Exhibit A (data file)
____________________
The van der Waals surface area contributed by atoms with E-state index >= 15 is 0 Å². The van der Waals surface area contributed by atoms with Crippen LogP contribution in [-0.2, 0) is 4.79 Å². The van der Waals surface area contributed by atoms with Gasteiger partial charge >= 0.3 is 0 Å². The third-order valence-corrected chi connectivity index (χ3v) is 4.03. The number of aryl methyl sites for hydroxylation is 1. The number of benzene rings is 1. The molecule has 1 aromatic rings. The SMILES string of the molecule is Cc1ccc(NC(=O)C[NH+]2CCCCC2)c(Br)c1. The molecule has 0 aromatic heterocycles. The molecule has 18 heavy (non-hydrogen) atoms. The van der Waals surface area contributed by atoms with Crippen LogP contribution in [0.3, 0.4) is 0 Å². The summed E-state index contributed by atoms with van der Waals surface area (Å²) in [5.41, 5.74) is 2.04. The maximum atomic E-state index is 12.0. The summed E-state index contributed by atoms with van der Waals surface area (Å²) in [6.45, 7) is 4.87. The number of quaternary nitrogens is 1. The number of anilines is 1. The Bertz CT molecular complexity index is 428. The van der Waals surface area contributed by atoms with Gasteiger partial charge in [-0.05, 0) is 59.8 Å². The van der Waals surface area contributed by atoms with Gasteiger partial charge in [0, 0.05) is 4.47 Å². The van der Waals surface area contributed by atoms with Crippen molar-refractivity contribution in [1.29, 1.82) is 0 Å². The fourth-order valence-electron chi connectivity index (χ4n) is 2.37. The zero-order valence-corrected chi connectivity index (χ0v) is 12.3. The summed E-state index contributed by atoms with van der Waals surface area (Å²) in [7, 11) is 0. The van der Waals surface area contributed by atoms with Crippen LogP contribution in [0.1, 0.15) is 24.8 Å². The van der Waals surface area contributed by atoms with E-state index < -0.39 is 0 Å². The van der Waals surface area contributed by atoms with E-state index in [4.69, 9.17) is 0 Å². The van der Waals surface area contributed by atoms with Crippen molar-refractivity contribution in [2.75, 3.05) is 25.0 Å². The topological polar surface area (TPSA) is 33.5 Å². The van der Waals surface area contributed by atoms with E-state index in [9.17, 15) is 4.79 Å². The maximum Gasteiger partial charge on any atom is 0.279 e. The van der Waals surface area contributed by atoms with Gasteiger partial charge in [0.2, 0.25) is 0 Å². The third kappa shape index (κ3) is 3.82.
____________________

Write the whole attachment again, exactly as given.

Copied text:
The van der Waals surface area contributed by atoms with E-state index >= 15 is 0 Å². The van der Waals surface area contributed by atoms with Crippen LogP contribution in [-0.2, 0) is 4.79 Å². The van der Waals surface area contributed by atoms with Gasteiger partial charge >= 0.3 is 0 Å². The third-order valence-corrected chi connectivity index (χ3v) is 4.03. The number of aryl methyl sites for hydroxylation is 1. The number of benzene rings is 1. The molecule has 1 aromatic rings. The SMILES string of the molecule is Cc1ccc(NC(=O)C[NH+]2CCCCC2)c(Br)c1. The molecule has 0 aromatic heterocycles. The molecule has 18 heavy (non-hydrogen) atoms. The van der Waals surface area contributed by atoms with Crippen LogP contribution in [0.3, 0.4) is 0 Å². The summed E-state index contributed by atoms with van der Waals surface area (Å²) in [5.41, 5.74) is 2.04. The maximum atomic E-state index is 12.0. The summed E-state index contributed by atoms with van der Waals surface area (Å²) in [6.45, 7) is 4.87. The number of quaternary nitrogens is 1. The number of anilines is 1. The Bertz CT molecular complexity index is 428. The van der Waals surface area contributed by atoms with Gasteiger partial charge in [-0.05, 0) is 59.8 Å². The van der Waals surface area contributed by atoms with Gasteiger partial charge in [0, 0.05) is 4.47 Å². The van der Waals surface area contributed by atoms with Crippen molar-refractivity contribution in [1.29, 1.82) is 0 Å². The fourth-order valence-electron chi connectivity index (χ4n) is 2.37. The zero-order valence-corrected chi connectivity index (χ0v) is 12.3. The summed E-state index contributed by atoms with van der Waals surface area (Å²) in [7, 11) is 0. The van der Waals surface area contributed by atoms with Crippen LogP contribution in [0.1, 0.15) is 24.8 Å². The van der Waals surface area contributed by atoms with E-state index < -0.39 is 0 Å². The van der Waals surface area contributed by atoms with E-state index in [4.69, 9.17) is 0 Å². The van der Waals surface area contributed by atoms with Crippen molar-refractivity contribution in [2.75, 3.05) is 25.0 Å². The topological polar surface area (TPSA) is 33.5 Å². The van der Waals surface area contributed by atoms with E-state index in [9.17, 15) is 4.79 Å². The maximum Gasteiger partial charge on any atom is 0.279 e. The van der Waals surface area contributed by atoms with Gasteiger partial charge in [0.2, 0.25) is 0 Å². The third kappa shape index (κ3) is 3.82.